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Market Zooms On Reform Hopes

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The BSE Sensex rose to a 15-month high, while the Nifty hit 17-month highs, after the government's reform proposals for the insurance and pension sectors sparked gains in financial stocks such as State Bank of India and ICICI Bank.

State Bank of India gained 2.1 per cent, while ICICI Bank rose 2.9 per cent. The BSE Sensex rose 1 per cent to 19058.15. The 50-share Nifty gained 0.98 per cent to its highest close since April 27, 2011.

The Cabinet is set to approve bills that would raise the cap on foreign direct investment in insurance firms and open the pension sector to foreign investors, a government minister told reporters on October 3.

The Bills, which require parliamentary approval before becoming law, will likely be taken up in the forthcoming parliamentary session.

Their approval on October 4 will come weeks after Prime Minister Manmohan Singh unveiled measures aimed at shoring up government finances and attracting foreign investment to revive economic growth.

Foreign groups are not allowed to invest in the pension sector, while investment is capped at 26 percent in the insurance sector.

Financial sector reforms including pension and insurance have been pending for years for want of a political consensus.

The BSE benchmark Sensex surpassed 19,000 level in early trade by rising over 200 points on sustained buying by participants as government is expected to announce further economic reforms.

Rising for the fourth session in a row, the 30-share barometer added 200.48 points, or 1.06 per cent, to trade at 19,070.17. The index has gained nearly 300 points in the previous three sessions.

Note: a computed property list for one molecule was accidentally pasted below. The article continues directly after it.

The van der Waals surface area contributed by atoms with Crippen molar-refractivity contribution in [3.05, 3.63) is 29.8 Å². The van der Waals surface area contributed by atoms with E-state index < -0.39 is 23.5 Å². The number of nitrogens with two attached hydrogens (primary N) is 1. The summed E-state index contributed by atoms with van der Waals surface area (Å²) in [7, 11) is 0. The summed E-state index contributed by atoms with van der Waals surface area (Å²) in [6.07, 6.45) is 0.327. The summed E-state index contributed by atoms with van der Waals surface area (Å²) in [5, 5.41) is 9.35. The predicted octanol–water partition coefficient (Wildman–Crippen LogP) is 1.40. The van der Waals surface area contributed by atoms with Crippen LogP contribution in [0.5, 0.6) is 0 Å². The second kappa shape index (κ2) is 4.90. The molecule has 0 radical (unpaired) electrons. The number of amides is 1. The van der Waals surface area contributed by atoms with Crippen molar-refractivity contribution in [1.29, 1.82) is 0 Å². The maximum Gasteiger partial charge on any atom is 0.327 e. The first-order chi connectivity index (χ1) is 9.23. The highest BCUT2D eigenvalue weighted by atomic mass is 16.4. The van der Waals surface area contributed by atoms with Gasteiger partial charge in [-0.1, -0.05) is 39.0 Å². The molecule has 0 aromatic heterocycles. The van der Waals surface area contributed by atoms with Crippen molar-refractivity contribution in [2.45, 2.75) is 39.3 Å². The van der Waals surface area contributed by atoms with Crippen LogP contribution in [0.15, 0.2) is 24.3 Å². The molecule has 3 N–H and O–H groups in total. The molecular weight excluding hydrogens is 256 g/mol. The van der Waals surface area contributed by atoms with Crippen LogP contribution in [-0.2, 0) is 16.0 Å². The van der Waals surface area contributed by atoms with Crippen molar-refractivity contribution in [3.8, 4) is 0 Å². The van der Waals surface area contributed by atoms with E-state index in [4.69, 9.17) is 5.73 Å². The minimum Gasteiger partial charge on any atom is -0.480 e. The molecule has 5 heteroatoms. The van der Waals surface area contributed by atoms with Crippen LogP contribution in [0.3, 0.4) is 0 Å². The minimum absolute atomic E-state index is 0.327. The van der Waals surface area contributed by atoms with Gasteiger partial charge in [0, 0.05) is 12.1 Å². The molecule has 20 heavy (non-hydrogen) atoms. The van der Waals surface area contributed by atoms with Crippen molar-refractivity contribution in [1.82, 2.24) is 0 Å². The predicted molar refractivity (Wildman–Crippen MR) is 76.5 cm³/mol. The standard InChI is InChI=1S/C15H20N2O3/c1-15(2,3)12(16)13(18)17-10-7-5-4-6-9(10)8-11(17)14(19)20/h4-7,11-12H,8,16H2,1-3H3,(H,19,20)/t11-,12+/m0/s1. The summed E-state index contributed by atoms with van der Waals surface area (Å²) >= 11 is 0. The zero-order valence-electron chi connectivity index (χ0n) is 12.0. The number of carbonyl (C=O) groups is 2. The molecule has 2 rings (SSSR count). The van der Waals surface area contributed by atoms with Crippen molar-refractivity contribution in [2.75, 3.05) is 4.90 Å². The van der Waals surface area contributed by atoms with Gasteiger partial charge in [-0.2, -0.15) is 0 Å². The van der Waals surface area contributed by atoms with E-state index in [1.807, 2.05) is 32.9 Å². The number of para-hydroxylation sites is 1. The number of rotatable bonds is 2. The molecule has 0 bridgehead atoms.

The wide-based National Stock Exchange index Nifty, shot up by 60.35 points, or 1.05 per cent, to 5,791.60.

Brokers said trading sentiment remained bullish on continued buying by funds and retail investors on expectations that the government will accelerate pace of economic reforms by raising FDI cap in insurance sector.

Earlier this year, Singh had to put on hold a similar bill after failing to win over allies and opposition parties.

Domestic and foreign insurers, which have invested billions of dollars in India over the past decade, have been lobbying for years to raise the foreign direct investment limit.

The minister, who declined to be named, said the bills would raise the cap on FDI in insurance firms to 49 percent and permit 26 percent foreign investment in the pension sector.

Faced with a slowing economy, Singh has been trying to push ahead with stalled reforms to boost growth.

Earlier this month, the government raised the price of heavily subsidised diesel and cut supplies of subsidised cooking gas despite strong political opposition, including from within the ruling coalition.

It also opened up the retail sector to global supermarket chains, allowed foreign airlines to buy stakes in local carriers and raised the bar on foreign investment in broadcasting.

(BW Online Bureau & Agencies)